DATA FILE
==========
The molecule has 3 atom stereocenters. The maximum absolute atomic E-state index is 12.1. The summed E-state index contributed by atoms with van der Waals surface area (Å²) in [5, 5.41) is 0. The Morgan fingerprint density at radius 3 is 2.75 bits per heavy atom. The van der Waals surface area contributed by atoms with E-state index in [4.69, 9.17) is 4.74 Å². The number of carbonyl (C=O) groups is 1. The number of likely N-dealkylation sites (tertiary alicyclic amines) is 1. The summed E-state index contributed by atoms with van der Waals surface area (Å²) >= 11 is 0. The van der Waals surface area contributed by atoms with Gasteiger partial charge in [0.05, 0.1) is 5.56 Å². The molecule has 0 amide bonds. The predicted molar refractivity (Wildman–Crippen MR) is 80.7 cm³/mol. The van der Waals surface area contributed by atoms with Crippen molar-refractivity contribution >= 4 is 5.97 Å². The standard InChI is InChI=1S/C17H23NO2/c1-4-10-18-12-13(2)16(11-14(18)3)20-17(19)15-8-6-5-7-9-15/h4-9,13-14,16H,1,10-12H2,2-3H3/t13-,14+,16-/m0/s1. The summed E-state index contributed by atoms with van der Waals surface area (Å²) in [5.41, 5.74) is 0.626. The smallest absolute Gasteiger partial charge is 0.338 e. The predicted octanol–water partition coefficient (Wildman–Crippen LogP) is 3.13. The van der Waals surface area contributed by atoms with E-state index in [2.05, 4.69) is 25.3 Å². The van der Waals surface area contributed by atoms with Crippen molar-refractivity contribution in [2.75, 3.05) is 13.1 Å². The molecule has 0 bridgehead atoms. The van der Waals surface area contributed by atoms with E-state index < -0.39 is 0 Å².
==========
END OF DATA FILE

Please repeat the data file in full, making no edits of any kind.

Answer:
The molecule has 3 atom stereocenters. The maximum absolute atomic E-state index is 12.1. The summed E-state index contributed by atoms with van der Waals surface area (Å²) in [5, 5.41) is 0. The Morgan fingerprint density at radius 3 is 2.75 bits per heavy atom. The van der Waals surface area contributed by atoms with E-state index in [4.69, 9.17) is 4.74 Å². The number of carbonyl (C=O) groups is 1. The number of likely N-dealkylation sites (tertiary alicyclic amines) is 1. The summed E-state index contributed by atoms with van der Waals surface area (Å²) >= 11 is 0. The van der Waals surface area contributed by atoms with Gasteiger partial charge in [0.05, 0.1) is 5.56 Å². The molecule has 0 amide bonds. The predicted molar refractivity (Wildman–Crippen MR) is 80.7 cm³/mol. The van der Waals surface area contributed by atoms with Crippen molar-refractivity contribution >= 4 is 5.97 Å². The standard InChI is InChI=1S/C17H23NO2/c1-4-10-18-12-13(2)16(11-14(18)3)20-17(19)15-8-6-5-7-9-15/h4-9,13-14,16H,1,10-12H2,2-3H3/t13-,14+,16-/m0/s1. The summed E-state index contributed by atoms with van der Waals surface area (Å²) in [5.41, 5.74) is 0.626. The smallest absolute Gasteiger partial charge is 0.338 e. The predicted octanol–water partition coefficient (Wildman–Crippen LogP) is 3.13. The van der Waals surface area contributed by atoms with E-state index in [2.05, 4.69) is 25.3 Å². The van der Waals surface area contributed by atoms with Crippen molar-refractivity contribution in [2.75, 3.05) is 13.1 Å². The molecule has 0 bridgehead atoms. The van der Waals surface area contributed by atoms with E-state index < -0.39 is 0 Å².